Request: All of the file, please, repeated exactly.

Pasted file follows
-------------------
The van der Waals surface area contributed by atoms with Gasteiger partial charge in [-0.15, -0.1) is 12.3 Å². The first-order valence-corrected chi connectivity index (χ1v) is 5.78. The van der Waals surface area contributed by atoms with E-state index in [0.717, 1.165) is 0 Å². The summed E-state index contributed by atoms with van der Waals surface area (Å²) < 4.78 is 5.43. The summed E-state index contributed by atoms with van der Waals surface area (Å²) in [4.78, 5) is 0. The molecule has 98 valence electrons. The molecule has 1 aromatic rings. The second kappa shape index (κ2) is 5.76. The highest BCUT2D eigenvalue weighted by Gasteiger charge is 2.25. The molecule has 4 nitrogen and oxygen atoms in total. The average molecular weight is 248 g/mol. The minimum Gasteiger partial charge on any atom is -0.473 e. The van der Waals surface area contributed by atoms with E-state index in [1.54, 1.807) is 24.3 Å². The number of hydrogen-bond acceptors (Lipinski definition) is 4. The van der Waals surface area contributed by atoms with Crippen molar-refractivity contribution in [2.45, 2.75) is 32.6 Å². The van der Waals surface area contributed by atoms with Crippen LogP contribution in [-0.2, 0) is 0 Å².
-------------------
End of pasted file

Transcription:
The van der Waals surface area contributed by atoms with Gasteiger partial charge in [-0.15, -0.1) is 12.3 Å². The first-order valence-corrected chi connectivity index (χ1v) is 5.78. The van der Waals surface area contributed by atoms with E-state index in [0.717, 1.165) is 0 Å². The summed E-state index contributed by atoms with van der Waals surface area (Å²) < 4.78 is 5.43. The summed E-state index contributed by atoms with van der Waals surface area (Å²) in [4.78, 5) is 0. The molecule has 98 valence electrons. The molecule has 1 aromatic rings. The second kappa shape index (κ2) is 5.76. The highest BCUT2D eigenvalue weighted by Gasteiger charge is 2.25. The molecule has 4 nitrogen and oxygen atoms in total. The average molecular weight is 248 g/mol. The minimum Gasteiger partial charge on any atom is -0.473 e. The van der Waals surface area contributed by atoms with E-state index in [1.54, 1.807) is 24.3 Å². The number of hydrogen-bond acceptors (Lipinski definition) is 4. The van der Waals surface area contributed by atoms with Crippen molar-refractivity contribution in [2.45, 2.75) is 32.6 Å². The van der Waals surface area contributed by atoms with Crippen LogP contribution in [-0.2, 0) is 0 Å².